I have found using isopropyl alcohol dripped on using a Q-stick frequently,
a pellon wipe and a re-modified low friction Studer B67 very useful in
getting the tape on to the take-up reel before even trying to get a signal
helpful.  At least I know I will generally not end up with pull-outs.  Once
it has freed up then I have had few problems after that.  Patience is a
virtue in the first part!

It doesn't surprise me if this is another 'bad batch' that left the factory
all those years ago.


On Wed, Aug 21, 2013 at 2:31 AM, Richard L. Hess
<[log in to unmask]>wrote:

> Hello, Paul, Corey, and Jeff,
> Thanks for all your replies! I welcome any additional input!
> Paul, I believe she was using a ReVox PR99 for this particular playback,
> though there is also an A807 available.
> Corey, I agree that the Last Factory products as well as Marie's isopropyl
> drip or my (and others') decamethylcyclopentasiloxane (D5) additional
> lubrication will all work for playback.
> This, however, differs from "simple" squealing with the tape rolling off
> under its own weight. In this case as the tape is unspooled, the weight of
> the hanging tape is insufficient to immediately leave the pack, the
> underlying tape layer does hold onto the tape somewhat.
> Jeff, I agree that it does sound similar to Scotch 201 syndrome but what
> initially put me off from that is it is a brown oxide tape in a Soundcraft
> box (though we are not certain it is Soundcraft, obviously).
> What worries me most about this is that with normal tape pack stresses,
> this adhesion may be worse towards the hub and, at some point, as with 201,
> may result in pull-outs. Scotch 201 for the casual reader is an early 1960s
> tape, the first in the Dynarange series of lower noise with higher output.
> It is a Standard Play (1200' on a 7-inch reel) tape with black mag coat, no
> back coat and an ACETATE base film. 202 and 203 were on a polyester base
> film and were standard play and long play (1800'), respectively.
> I am still of a mind (as I wrote back in 2008 and before) that loss of
> lubricant has yet to be proven and that binder degradation (what I proposed
> we should generically call "soft binder syndrome"--which can have many
> manifestations including SSS and probably this) has been shown to be a
> culprit.
> To return to this a bit, tapes that suffer what had commonly been called
> loss of lubricant (LoL) showed a typical full lubricant load under
> laboratory analysis. Other laboratory tests showed that the glass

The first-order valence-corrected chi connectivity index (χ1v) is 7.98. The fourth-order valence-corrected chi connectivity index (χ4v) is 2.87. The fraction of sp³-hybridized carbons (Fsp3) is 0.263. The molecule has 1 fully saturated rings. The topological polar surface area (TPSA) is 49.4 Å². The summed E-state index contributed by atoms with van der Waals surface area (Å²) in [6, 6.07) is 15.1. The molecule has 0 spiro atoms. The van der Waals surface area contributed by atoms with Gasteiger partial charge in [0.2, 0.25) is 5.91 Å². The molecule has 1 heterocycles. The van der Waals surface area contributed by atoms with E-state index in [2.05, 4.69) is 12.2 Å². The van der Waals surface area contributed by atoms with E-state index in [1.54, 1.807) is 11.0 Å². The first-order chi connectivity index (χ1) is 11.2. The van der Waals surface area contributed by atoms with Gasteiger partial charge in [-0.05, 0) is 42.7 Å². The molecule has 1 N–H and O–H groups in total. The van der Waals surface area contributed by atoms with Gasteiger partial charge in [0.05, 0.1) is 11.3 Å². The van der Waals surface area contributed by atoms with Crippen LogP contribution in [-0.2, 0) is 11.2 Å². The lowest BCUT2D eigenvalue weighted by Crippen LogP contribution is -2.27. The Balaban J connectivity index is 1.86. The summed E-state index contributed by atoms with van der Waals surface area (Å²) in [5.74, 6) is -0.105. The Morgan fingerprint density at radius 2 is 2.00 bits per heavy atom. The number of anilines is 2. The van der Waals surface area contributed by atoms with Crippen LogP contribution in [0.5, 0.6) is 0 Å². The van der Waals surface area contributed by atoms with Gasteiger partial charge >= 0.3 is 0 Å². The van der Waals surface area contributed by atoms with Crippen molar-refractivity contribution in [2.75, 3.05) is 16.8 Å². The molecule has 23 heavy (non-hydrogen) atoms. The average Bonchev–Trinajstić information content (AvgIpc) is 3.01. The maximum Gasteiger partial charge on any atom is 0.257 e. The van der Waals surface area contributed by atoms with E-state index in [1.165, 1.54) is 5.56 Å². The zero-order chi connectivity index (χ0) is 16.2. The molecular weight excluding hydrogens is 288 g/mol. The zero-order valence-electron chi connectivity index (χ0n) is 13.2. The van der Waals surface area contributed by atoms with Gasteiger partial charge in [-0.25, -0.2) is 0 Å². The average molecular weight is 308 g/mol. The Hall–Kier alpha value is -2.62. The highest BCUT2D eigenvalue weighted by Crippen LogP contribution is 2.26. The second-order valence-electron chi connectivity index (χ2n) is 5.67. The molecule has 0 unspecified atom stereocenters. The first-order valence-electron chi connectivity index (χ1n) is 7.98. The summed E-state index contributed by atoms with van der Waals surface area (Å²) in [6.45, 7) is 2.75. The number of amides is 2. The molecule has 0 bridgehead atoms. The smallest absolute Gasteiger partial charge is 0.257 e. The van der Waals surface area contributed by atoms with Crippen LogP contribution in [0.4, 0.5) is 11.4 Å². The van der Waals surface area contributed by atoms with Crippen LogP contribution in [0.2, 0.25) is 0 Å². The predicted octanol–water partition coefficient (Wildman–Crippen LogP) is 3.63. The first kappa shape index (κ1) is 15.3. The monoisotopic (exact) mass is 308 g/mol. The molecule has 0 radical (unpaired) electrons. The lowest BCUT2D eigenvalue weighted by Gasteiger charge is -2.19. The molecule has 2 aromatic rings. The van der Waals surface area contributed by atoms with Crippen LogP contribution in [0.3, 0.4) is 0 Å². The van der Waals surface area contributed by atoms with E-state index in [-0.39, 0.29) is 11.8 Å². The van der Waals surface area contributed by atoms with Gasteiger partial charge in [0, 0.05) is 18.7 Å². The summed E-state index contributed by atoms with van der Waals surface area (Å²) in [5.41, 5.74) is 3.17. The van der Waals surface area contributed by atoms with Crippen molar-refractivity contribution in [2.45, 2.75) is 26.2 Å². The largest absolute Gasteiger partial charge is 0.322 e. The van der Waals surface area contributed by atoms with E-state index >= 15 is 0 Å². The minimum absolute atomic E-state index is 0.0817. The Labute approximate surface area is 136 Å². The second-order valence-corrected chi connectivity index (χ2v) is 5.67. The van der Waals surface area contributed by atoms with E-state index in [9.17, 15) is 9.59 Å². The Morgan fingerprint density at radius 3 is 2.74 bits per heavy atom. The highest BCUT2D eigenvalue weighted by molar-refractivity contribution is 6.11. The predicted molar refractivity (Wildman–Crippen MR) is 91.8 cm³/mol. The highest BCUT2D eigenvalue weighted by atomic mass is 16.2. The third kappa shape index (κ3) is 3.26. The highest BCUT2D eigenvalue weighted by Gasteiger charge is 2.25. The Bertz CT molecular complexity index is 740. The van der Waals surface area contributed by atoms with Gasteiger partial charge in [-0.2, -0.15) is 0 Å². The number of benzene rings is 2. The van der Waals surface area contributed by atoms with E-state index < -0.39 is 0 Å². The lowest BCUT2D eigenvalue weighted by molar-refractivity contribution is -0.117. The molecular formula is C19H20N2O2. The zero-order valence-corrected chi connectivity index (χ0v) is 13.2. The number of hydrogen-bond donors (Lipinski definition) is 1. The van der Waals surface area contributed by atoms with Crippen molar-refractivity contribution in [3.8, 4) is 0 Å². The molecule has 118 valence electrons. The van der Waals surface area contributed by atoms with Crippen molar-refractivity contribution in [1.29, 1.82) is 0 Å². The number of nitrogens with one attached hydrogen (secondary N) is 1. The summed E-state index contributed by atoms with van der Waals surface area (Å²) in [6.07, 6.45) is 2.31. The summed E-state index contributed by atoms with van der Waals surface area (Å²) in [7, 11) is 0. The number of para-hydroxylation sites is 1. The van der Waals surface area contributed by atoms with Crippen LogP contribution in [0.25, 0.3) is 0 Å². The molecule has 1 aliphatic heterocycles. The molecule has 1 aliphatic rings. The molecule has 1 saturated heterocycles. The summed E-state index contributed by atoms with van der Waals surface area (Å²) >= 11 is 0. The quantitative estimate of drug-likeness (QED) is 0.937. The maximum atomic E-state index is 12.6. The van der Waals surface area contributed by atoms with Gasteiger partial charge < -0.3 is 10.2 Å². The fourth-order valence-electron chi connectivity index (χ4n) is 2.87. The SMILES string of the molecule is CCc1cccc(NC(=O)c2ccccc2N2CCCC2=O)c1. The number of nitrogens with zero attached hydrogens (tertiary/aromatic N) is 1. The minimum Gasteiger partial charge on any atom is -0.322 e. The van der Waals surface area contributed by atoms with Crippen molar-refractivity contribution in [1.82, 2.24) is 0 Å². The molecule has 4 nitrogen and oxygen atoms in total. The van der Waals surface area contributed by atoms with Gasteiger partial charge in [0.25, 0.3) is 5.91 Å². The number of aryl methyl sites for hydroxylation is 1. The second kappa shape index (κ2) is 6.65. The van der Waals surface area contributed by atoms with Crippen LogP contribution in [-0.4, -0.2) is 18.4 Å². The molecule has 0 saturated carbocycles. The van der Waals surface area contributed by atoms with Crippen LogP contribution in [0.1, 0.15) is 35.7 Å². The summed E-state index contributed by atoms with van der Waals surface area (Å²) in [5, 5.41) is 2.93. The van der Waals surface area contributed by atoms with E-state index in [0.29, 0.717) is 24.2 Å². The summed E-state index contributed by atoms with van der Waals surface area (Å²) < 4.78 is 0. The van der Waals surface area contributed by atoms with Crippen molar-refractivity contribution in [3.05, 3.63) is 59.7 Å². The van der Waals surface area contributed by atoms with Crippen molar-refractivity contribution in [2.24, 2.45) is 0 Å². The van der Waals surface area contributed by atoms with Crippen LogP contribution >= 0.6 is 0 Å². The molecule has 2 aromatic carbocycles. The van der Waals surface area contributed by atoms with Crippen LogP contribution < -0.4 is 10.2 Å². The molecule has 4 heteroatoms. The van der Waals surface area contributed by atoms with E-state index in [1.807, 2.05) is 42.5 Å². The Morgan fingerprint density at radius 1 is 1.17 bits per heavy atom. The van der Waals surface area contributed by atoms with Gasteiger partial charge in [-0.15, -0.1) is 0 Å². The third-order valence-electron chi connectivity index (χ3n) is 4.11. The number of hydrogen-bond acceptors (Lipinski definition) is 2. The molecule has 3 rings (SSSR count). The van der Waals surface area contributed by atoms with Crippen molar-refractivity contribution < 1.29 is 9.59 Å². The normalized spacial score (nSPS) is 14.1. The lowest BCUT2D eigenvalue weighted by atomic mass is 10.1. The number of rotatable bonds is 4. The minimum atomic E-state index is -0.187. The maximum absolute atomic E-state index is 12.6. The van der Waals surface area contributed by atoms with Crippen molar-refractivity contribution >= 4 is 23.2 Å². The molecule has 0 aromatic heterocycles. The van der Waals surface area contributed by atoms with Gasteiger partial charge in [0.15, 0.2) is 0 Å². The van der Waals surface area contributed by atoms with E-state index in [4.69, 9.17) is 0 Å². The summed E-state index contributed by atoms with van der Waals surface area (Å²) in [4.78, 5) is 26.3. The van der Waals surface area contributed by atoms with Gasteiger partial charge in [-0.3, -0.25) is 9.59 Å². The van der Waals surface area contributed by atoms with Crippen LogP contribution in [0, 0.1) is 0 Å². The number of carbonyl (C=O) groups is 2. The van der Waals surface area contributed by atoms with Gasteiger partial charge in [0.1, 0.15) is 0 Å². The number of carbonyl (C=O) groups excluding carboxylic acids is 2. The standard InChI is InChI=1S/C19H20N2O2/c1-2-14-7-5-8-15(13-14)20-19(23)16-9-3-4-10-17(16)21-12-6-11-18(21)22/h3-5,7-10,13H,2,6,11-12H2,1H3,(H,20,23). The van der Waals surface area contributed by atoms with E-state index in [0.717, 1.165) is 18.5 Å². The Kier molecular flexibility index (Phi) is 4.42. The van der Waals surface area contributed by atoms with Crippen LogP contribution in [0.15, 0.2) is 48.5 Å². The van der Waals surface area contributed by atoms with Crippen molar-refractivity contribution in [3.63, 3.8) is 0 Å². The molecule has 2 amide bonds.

> transition temperature of the coating had fallen to about 8°C which is why
> playing the tape at 4°C alleviated the squeal problem. HOWEVER, at least my
> concept of LoL has never been accompanied by the concept of the tape not
> rolling off cleanly under its own weight. The adhesion does speak to, well,
> some adhesive.
> Though we did not discuss smell, we revisited the possibility of external
> contamination several times. Within the first few minutes I asked, "what
> vintage of Coca Cola do you think fell on the tape?" She indicated there
> was no evidence of any damage in this regard.
> We did discuss the tape that Nathan Georgitis brought to one of my
> seminars a few years ago which I do not recall showing any significant
> signs of water damage, but had spent some time in an attic which apparently
> had open windows for an extended period and it squealed and suffered
> pullouts--fortunately mostly on the unrecorded track--but other than the
> pullouts, I don't recall an overall adhesion layer-to-layer. However, his
> tape was, I believe, polyester Melody, which was Scotch's answer to
> Shamrock--an off-brand like Irish/Orr/Ampex's Shamrock which were rejects
> from the main brand's line of tape.
> So, there are two questions in my mind:
> (1) How to spool the tape off without risking damage from pull-outs.
> back-of-next-layer/<>
> As noted in that 2006 blog post, cold dry storage for an extended period
> may help as well as very slow unwinding as pioneered at the British Library
> under the late Peter Copeland.
> (2) How to play the tape without squealing. These blog posts all discuss
> the problem and several solutions (pun intended)
> 3m-175-squeal/<>
> squealing-shamrock-031-tape/<>
> squealing-reel-of-sony-pr-150-**tape-using-d5/<>
> reel-tapes-with-loss-of-**lubricant-a-guest-article-by-**marie-oconnell/<>
> This is a comprehensive list of degrading tapes
> magnetic-tapes/analog-audio/**degrading-tapes/<>
> My tape degradation paper from 2008 is where the concept of cold playback
> is best developed
> Degradation_ARSC_Journal_39-2.**pdf<>
> I hope that helps and I hope to be actually getting my hands on this tape
> in the next month or so.
> Cheers,
> Richard
> On 2013-08-20 2:45 AM, Paul Stamler wrote:
>> One possibly-relevant question: what machine are you using to play the
>> tape?
> On 2013-08-20 1:15 AM, Corey Bailey wrote:> As you know, I use Last Factory
>  As you know, I use Last Factory
>> lubricant and have had good results with both acetate backed tape and
>> magnetic film. I suspect that Marie O'Connels method would work as
>> well. One could apply the alcohol with an eye dropper instead of
>> Marie’s setup for a one-off transfer.
> On 2013-08-20 2:39 AM, Jeff Willens wrote:> Hi Richard,
>  Do you know if there is any odd smell to the tape / tape box? Could some
>> foreign substance other than water have come in contact with the tape or
>> box?
>> Beyond that, it sounds to me like it's a loss of lubricant in the
>> acetate tape, and/or a variation of the "201 syndrome", since that's
>> what the symptoms most resemble. Does the pulling get worse the further
>> in you wind it?
> Richard L. Hess                   email: [log in to unmask] Aurora,
> Ontario, Canada                             647 479 2800
>**tape/contact.htm<>Quality tape transfers -- even from hard-to-play tapes.